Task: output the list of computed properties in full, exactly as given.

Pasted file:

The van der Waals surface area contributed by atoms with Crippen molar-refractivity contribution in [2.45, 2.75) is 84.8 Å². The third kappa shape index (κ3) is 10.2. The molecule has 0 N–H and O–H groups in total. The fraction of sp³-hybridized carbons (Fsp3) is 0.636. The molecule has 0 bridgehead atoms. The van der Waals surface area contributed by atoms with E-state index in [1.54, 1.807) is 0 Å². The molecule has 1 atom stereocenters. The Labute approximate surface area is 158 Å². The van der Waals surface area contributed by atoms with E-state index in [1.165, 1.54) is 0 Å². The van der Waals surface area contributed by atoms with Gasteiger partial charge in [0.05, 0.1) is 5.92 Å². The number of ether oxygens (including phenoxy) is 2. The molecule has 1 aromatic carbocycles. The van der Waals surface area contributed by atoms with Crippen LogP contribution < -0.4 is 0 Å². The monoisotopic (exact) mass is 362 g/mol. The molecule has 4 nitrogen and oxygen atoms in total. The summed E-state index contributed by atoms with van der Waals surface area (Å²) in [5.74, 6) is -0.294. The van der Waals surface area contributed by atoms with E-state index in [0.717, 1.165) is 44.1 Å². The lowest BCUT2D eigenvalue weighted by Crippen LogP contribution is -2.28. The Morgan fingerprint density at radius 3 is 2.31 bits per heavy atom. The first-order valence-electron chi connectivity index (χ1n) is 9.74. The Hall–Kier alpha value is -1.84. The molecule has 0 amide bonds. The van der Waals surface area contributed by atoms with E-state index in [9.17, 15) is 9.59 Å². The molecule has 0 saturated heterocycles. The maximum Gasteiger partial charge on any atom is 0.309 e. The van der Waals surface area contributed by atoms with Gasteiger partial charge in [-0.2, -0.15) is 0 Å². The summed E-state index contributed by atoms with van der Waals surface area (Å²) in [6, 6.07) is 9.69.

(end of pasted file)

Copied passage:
The van der Waals surface area contributed by atoms with Crippen molar-refractivity contribution in [2.45, 2.75) is 84.8 Å². The third kappa shape index (κ3) is 10.2. The molecule has 0 N–H and O–H groups in total. The fraction of sp³-hybridized carbons (Fsp3) is 0.636. The molecule has 0 bridgehead atoms. The van der Waals surface area contributed by atoms with E-state index in [1.54, 1.807) is 0 Å². The molecule has 1 atom stereocenters. The Labute approximate surface area is 158 Å². The van der Waals surface area contributed by atoms with E-state index in [1.165, 1.54) is 0 Å². The van der Waals surface area contributed by atoms with Gasteiger partial charge in [0.05, 0.1) is 5.92 Å². The number of ether oxygens (including phenoxy) is 2. The molecule has 1 aromatic carbocycles. The van der Waals surface area contributed by atoms with Crippen LogP contribution < -0.4 is 0 Å². The monoisotopic (exact) mass is 362 g/mol. The molecule has 4 nitrogen and oxygen atoms in total. The summed E-state index contributed by atoms with van der Waals surface area (Å²) in [5.74, 6) is -0.294. The van der Waals surface area contributed by atoms with E-state index in [0.717, 1.165) is 44.1 Å². The lowest BCUT2D eigenvalue weighted by Crippen LogP contribution is -2.28. The Morgan fingerprint density at radius 3 is 2.31 bits per heavy atom. The first-order valence-electron chi connectivity index (χ1n) is 9.74. The Hall–Kier alpha value is -1.84. The molecule has 0 amide bonds. The van der Waals surface area contributed by atoms with E-state index in [9.17, 15) is 9.59 Å². The molecule has 0 saturated heterocycles. The maximum Gasteiger partial charge on any atom is 0.309 e. The van der Waals surface area contributed by atoms with Gasteiger partial charge in [-0.2, -0.15) is 0 Å². The summed E-state index contributed by atoms with van der Waals surface area (Å²) in [6, 6.07) is 9.69.